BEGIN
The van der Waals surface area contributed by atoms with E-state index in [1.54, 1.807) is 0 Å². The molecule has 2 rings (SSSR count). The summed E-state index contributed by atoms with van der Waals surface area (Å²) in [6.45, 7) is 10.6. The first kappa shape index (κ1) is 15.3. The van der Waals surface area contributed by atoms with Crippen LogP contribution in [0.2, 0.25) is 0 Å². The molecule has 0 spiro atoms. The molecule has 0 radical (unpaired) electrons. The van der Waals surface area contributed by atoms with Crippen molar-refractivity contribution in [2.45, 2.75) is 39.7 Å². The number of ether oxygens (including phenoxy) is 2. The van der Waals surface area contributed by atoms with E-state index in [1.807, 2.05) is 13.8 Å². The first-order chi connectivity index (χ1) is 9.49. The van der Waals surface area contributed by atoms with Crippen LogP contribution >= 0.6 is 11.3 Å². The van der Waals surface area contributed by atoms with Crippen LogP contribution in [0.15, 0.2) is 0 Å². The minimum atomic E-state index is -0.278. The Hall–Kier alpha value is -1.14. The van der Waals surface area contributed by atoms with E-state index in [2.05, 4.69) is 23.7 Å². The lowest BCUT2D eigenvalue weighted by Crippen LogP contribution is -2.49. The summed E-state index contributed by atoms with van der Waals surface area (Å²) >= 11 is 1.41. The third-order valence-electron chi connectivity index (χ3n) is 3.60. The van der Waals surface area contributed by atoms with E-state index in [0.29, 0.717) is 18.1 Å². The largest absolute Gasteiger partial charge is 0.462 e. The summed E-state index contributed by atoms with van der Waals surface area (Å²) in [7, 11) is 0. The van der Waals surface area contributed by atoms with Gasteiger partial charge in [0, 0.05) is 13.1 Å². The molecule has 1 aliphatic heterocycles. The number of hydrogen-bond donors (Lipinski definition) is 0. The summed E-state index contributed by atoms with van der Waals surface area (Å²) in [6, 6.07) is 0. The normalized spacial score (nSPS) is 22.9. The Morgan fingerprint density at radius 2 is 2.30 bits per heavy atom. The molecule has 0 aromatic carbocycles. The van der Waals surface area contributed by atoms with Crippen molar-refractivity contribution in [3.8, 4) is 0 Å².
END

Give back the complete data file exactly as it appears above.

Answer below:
The van der Waals surface area contributed by atoms with E-state index in [1.54, 1.807) is 0 Å². The molecule has 2 rings (SSSR count). The summed E-state index contributed by atoms with van der Waals surface area (Å²) in [6.45, 7) is 10.6. The first kappa shape index (κ1) is 15.3. The van der Waals surface area contributed by atoms with Crippen LogP contribution in [0.2, 0.25) is 0 Å². The molecule has 0 spiro atoms. The molecule has 0 radical (unpaired) electrons. The van der Waals surface area contributed by atoms with Crippen molar-refractivity contribution in [2.45, 2.75) is 39.7 Å². The number of ether oxygens (including phenoxy) is 2. The van der Waals surface area contributed by atoms with E-state index in [1.807, 2.05) is 13.8 Å². The first-order chi connectivity index (χ1) is 9.49. The van der Waals surface area contributed by atoms with Crippen LogP contribution >= 0.6 is 11.3 Å². The van der Waals surface area contributed by atoms with Crippen LogP contribution in [0.15, 0.2) is 0 Å². The minimum atomic E-state index is -0.278. The Hall–Kier alpha value is -1.14. The van der Waals surface area contributed by atoms with E-state index in [2.05, 4.69) is 23.7 Å². The lowest BCUT2D eigenvalue weighted by Crippen LogP contribution is -2.49. The summed E-state index contributed by atoms with van der Waals surface area (Å²) >= 11 is 1.41. The third-order valence-electron chi connectivity index (χ3n) is 3.60. The van der Waals surface area contributed by atoms with E-state index in [0.29, 0.717) is 18.1 Å². The largest absolute Gasteiger partial charge is 0.462 e. The summed E-state index contributed by atoms with van der Waals surface area (Å²) in [7, 11) is 0. The van der Waals surface area contributed by atoms with Gasteiger partial charge in [0, 0.05) is 13.1 Å². The molecule has 1 aliphatic heterocycles. The number of hydrogen-bond donors (Lipinski definition) is 0. The summed E-state index contributed by atoms with van der Waals surface area (Å²) in [6, 6.07) is 0. The normalized spacial score (nSPS) is 22.9. The Morgan fingerprint density at radius 2 is 2.30 bits per heavy atom. The molecule has 0 aromatic carbocycles. The van der Waals surface area contributed by atoms with Crippen molar-refractivity contribution in [3.8, 4) is 0 Å².